The past century of biblical studies has been marked by the increasing importance of the historico-critical approach and method. This means that the student seeking revealed truth must endeavor to gain knowledge of the background of circumstances, customs, beliefs and aspirations of the inspired writer and his contemporary readers. In recent years much fresh light has been thrown on the biblical records by archaeological discoveries and scientific research into the languages, cultures, religions and general environments of the Semitic peoples, about whom, among whom, and to whom the O.T. (and much of the N.T.) was written; yet it is still difficult to gain release from the process of reading the scriptures with a predetermined background of inherited Greek philosophy, medieval dogma, and youthful indoctrination. This is particularly true regarding the biblical concept of time. Thus in his valuable book 'Christian Doctrine of History' (Edin. 1957) John MacIntyre wrote,
'What we regard as the Biblical view of time and history can only by anachronism be said to be that of the Biblical writers themselves, yet that is the anachronism of which so many of our contemporaries are guilty'. (p. 5-6).
Further, much modern thought is based upon a tacit acceptance of the idea of some evolutionary process in nature and humanity. Throughout the Bible there is evident an awareness of a developing process in time; but this is seen as involution, a purposeful movement toward a goal - the Kingdom of God - that "far off divine event to which the whole creation moves' the 'TELOS' or 'sunteleia' or end-purpose of the ages of probation, discipline, preparation, and 'salvation history', to which the patriarchal covenants, apocalyptic prophets, N.T. writers, and Jesus himself pointed.
In contrast with the Grecian static view of history, time bound within a constantly repeated cyclic pattern (a concept common to much oriental religious thought) from which mortals might obtain release only by escape into timelessness, Hebraic thought is dynamic, empirical, realistic; that is, secondary causes are short circuited and events attributed directly to God Who is seen as immanent and active in history and therefore in time. This Hebraic linear concept envisages continuous progress toward a future consummation. (I Cor.15:28).
There is also the problem of the relationship between 'time' and 'eternity'. The usual practice in discussing biblical topics is to use these terms as if everyone knew the precise meaning of each, when in fact no on seem able to define either, nor state the relationship in terms universally acceptable. Still our common usage seems to imply that we do have some general ideas which arise from experience in respect to time, and regarding eternity, develop from our envisaging either some infinite extension of temporality or a negation of it.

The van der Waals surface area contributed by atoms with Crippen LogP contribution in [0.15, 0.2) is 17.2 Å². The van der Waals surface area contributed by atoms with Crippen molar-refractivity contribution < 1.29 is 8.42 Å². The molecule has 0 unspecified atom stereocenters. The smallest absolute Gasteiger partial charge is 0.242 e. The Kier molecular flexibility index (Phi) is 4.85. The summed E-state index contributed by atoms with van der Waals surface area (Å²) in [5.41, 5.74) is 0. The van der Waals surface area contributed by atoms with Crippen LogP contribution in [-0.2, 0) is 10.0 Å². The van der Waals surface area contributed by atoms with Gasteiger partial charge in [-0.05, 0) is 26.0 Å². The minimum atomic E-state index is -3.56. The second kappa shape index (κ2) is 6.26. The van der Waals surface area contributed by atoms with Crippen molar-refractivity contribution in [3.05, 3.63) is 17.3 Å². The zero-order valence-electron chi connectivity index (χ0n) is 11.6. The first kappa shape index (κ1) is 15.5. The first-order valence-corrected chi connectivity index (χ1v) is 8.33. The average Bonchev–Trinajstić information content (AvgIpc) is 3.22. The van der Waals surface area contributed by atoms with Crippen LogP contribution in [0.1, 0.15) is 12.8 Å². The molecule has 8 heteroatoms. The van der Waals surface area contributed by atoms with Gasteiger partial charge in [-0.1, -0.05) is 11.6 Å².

Some scholars hold that in the Scriptures there is evidence of a concept of endless extension of time both before and after the aeons covered by history and predictive prophecy. Others think of eternity as timelessness, a sort of everpresent NOW.
While the idea of endless extension of time baffles our finite comprehension, as does spatial infinity, that of timelessness seems logically untenable. It appears almost axiomatic that awareness of time arises from sequence of events. It is related to movement and change. If the whole universe stood still, time, or our perception of it, would cease. To try to conceive how time is related to the Deity may be futile, but certainly that God exists in endless stagnant inertia but rather the reverse.
However it is possible that the biblical terms for time periods were not meant to extend beyond the ages covered by history and predictive prophecy, the writers describing events, processes, and purposes within these bounds. Eternity itself may not have been a topic or concept within the scope of their thinking.
Actually there is no scriptural example of eternity and no direct reference to the concept in terms such as 'I shall tell you about eternity' or 'Eternity is like this or that'. This does not mean that the idea of future duration unending is absent; but just as in English it appears to be impossible unequivocally to express the notion of 'eternal' and 'eternity' (Latin terms for which Greek does not seem to have had exact equivalents), except by negatives, not end (Luke 1:33), immortality and incorruption (I Cor.15:53,54), indissoluble (Heb.7:16).